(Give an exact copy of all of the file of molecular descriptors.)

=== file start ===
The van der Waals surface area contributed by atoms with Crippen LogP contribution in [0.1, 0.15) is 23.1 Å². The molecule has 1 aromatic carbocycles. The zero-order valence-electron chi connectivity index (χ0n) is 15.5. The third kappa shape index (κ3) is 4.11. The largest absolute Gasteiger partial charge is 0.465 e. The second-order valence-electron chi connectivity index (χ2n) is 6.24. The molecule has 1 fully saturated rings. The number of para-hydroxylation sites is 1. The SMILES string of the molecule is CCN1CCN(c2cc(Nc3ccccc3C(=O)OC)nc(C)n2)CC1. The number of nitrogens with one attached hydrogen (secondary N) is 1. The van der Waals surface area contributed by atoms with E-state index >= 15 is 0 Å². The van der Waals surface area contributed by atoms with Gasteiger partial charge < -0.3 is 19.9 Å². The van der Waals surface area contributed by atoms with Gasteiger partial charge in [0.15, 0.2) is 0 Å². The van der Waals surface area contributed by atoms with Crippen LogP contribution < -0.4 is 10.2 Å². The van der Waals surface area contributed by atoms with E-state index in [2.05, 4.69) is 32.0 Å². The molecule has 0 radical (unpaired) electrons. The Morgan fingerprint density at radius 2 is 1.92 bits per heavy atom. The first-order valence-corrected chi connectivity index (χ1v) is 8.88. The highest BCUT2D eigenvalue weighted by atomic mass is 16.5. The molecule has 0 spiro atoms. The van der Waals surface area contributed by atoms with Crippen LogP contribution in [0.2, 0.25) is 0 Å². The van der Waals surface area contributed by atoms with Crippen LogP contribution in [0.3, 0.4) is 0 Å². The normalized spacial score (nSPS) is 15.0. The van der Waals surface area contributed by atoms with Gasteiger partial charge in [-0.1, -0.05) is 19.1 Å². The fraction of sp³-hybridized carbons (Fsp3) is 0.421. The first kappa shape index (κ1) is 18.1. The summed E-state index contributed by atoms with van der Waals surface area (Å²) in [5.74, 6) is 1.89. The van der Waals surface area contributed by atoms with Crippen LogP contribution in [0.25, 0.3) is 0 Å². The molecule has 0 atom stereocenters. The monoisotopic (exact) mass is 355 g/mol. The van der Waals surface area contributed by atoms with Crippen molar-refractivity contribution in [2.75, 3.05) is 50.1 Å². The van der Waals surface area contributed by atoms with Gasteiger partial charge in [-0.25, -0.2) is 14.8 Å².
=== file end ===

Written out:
The van der Waals surface area contributed by atoms with Crippen LogP contribution in [0.1, 0.15) is 23.1 Å². The molecule has 1 aromatic carbocycles. The zero-order valence-electron chi connectivity index (χ0n) is 15.5. The third kappa shape index (κ3) is 4.11. The largest absolute Gasteiger partial charge is 0.465 e. The second-order valence-electron chi connectivity index (χ2n) is 6.24. The molecule has 1 fully saturated rings. The number of para-hydroxylation sites is 1. The SMILES string of the molecule is CCN1CCN(c2cc(Nc3ccccc3C(=O)OC)nc(C)n2)CC1. The number of nitrogens with one attached hydrogen (secondary N) is 1. The van der Waals surface area contributed by atoms with E-state index >= 15 is 0 Å². The van der Waals surface area contributed by atoms with Gasteiger partial charge < -0.3 is 19.9 Å². The van der Waals surface area contributed by atoms with Gasteiger partial charge in [0.15, 0.2) is 0 Å². The van der Waals surface area contributed by atoms with Crippen LogP contribution < -0.4 is 10.2 Å². The van der Waals surface area contributed by atoms with E-state index in [2.05, 4.69) is 32.0 Å². The molecule has 0 radical (unpaired) electrons. The Morgan fingerprint density at radius 2 is 1.92 bits per heavy atom. The first-order valence-corrected chi connectivity index (χ1v) is 8.88. The highest BCUT2D eigenvalue weighted by atomic mass is 16.5. The molecule has 0 spiro atoms. The van der Waals surface area contributed by atoms with Crippen LogP contribution in [0.2, 0.25) is 0 Å². The van der Waals surface area contributed by atoms with Crippen LogP contribution in [0.3, 0.4) is 0 Å². The normalized spacial score (nSPS) is 15.0. The van der Waals surface area contributed by atoms with Gasteiger partial charge in [-0.1, -0.05) is 19.1 Å². The fraction of sp³-hybridized carbons (Fsp3) is 0.421. The first kappa shape index (κ1) is 18.1. The summed E-state index contributed by atoms with van der Waals surface area (Å²) in [5.74, 6) is 1.89. The van der Waals surface area contributed by atoms with Crippen LogP contribution in [0.25, 0.3) is 0 Å². The molecule has 0 atom stereocenters. The monoisotopic (exact) mass is 355 g/mol. The van der Waals surface area contributed by atoms with Crippen molar-refractivity contribution in [2.75, 3.05) is 50.1 Å². The van der Waals surface area contributed by atoms with Gasteiger partial charge in [-0.25, -0.2) is 14.8 Å².